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well i would say your yarn is probably breaking because you are pulling too tight. one thing that us new people tend to do after we make the stitch is give it an extra tug before doing the next stitch which makes yuor knitting too tight. the only time i ever really find the need to give that tug is after the first stitch in the row.

you are likely adding stitches in that very first stitch after you turn your work. if you are doing all knit stitches when you get to the end and turn often you will find that your yarn goes up OVER the needle. When that happens it usually looks like there is an extra stitch there to work. You need to make sure you are pulling that yarn down and behind the needle. If your yarn isn't too thick you can usually fix the occasional extra stitch by just knitting two together. don't do a whole bunch of them at once and it is better not to do it at the beginning of the row, just do it in the middle somewhere. that Knit 2 will be kind of tight to work but you can do it.

i started with a really thick wool yarn. easy to see the stitches with! apparently teachers like to tell people to use a lighter yarn...*shrug* mine was dark red and black so who knows.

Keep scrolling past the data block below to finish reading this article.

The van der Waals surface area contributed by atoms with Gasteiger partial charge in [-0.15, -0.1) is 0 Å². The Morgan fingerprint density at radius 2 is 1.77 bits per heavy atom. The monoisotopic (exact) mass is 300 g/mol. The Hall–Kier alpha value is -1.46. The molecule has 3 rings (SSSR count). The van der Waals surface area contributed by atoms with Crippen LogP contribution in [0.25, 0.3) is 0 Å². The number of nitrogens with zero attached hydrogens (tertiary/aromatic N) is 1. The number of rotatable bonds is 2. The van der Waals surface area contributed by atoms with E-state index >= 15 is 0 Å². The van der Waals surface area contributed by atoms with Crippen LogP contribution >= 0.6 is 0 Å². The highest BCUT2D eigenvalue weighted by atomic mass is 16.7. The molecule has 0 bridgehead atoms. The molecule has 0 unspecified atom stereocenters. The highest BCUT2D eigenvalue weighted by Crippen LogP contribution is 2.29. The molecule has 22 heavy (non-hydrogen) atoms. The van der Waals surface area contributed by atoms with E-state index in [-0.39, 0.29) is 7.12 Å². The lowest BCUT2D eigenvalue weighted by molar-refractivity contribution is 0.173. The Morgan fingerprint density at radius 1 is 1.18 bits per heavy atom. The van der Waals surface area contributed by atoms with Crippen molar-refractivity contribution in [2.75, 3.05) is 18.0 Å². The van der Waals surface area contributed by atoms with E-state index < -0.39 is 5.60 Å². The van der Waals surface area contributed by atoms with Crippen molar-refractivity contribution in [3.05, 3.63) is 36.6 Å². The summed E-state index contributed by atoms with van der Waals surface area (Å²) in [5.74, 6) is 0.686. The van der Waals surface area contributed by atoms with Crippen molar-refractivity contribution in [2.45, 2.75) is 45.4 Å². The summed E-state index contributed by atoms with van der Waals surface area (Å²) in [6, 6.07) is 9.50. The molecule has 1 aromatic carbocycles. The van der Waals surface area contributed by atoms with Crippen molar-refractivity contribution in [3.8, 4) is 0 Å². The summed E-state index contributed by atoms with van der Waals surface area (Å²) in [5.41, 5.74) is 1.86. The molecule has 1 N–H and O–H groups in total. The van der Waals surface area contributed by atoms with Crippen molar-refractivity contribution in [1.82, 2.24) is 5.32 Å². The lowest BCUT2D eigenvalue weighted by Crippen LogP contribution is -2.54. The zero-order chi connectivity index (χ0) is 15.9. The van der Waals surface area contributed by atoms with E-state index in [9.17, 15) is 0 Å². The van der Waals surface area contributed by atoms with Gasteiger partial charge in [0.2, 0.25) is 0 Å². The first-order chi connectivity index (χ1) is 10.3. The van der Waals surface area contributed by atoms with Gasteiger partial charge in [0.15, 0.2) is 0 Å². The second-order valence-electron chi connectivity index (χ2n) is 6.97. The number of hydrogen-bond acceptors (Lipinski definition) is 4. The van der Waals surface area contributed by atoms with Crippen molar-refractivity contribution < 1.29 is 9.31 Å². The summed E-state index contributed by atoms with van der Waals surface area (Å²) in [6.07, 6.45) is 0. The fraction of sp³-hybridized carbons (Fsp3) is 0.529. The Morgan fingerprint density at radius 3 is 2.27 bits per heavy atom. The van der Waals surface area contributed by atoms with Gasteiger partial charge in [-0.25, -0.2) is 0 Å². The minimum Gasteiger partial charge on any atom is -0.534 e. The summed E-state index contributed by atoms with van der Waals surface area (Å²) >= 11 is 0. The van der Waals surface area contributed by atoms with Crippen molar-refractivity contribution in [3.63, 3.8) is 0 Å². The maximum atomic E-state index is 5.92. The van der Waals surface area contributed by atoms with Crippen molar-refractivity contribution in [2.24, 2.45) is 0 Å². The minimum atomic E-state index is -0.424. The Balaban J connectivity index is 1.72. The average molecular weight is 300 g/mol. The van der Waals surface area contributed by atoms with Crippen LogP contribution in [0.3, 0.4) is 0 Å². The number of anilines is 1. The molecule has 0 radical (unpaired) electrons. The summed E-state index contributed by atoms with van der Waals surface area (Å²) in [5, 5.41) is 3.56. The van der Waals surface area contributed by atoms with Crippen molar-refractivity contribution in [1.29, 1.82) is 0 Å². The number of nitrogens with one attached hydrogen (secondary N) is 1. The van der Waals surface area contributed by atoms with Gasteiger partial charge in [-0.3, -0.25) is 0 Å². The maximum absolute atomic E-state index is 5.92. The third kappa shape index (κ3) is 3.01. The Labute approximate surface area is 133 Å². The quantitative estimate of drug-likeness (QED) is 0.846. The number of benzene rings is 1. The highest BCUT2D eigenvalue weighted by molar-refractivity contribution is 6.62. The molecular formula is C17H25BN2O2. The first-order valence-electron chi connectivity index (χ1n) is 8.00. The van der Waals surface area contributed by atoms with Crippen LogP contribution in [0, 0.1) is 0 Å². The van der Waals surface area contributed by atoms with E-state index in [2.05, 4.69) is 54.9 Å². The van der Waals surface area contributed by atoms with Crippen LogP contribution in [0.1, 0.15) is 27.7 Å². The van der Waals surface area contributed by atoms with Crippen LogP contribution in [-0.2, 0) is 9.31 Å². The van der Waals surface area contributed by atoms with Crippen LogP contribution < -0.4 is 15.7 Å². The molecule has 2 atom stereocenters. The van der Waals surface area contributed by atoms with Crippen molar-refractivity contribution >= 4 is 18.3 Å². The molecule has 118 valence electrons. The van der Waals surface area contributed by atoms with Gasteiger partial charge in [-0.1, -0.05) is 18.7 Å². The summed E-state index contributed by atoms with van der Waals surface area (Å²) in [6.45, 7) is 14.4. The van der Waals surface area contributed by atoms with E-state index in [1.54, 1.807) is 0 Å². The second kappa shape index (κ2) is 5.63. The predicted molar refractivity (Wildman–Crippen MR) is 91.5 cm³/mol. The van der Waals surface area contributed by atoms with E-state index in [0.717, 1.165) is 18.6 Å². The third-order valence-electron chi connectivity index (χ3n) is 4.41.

i have been knitting since february and still do very basic stuff....Kelly has been knitting for about the same time and does AMAZING stuff (including SOX!) It just depends on the time you have and what you want to do. I am pretty content to do square stuff so i don't try too hard to do other stuff. there is one lady who was making hand warmers five days after starting. Don't worry about others....just keep working at it and you will be knittin' like crazy soon enough! and don't hesitate to ask questions....we love to help

and do what the rest of us do...watch and watch and watch the videos and you will get it really quick!!
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Old 07-12-2005, 11:25 PM   #4
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Thanks for the great advice!! I will go out tomorrow and buy a different yarn and just keep going. :XX:
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Old 07-12-2005, 11:25 PM   #5
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oh well heck....yeah what she said much faster than me!...lol
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Old 07-13-2005, 01:23 AM   #6
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Hi, I dont really have any help to offer as I am new as well. I am just learning and I know how you feel, specially with the adding stitches part. I feel hopeless but am getting better. I just wanted to say stick with it and keep going, you will get better as you go along. It really does get easier and it is so rewarding when you look back and see you have made something.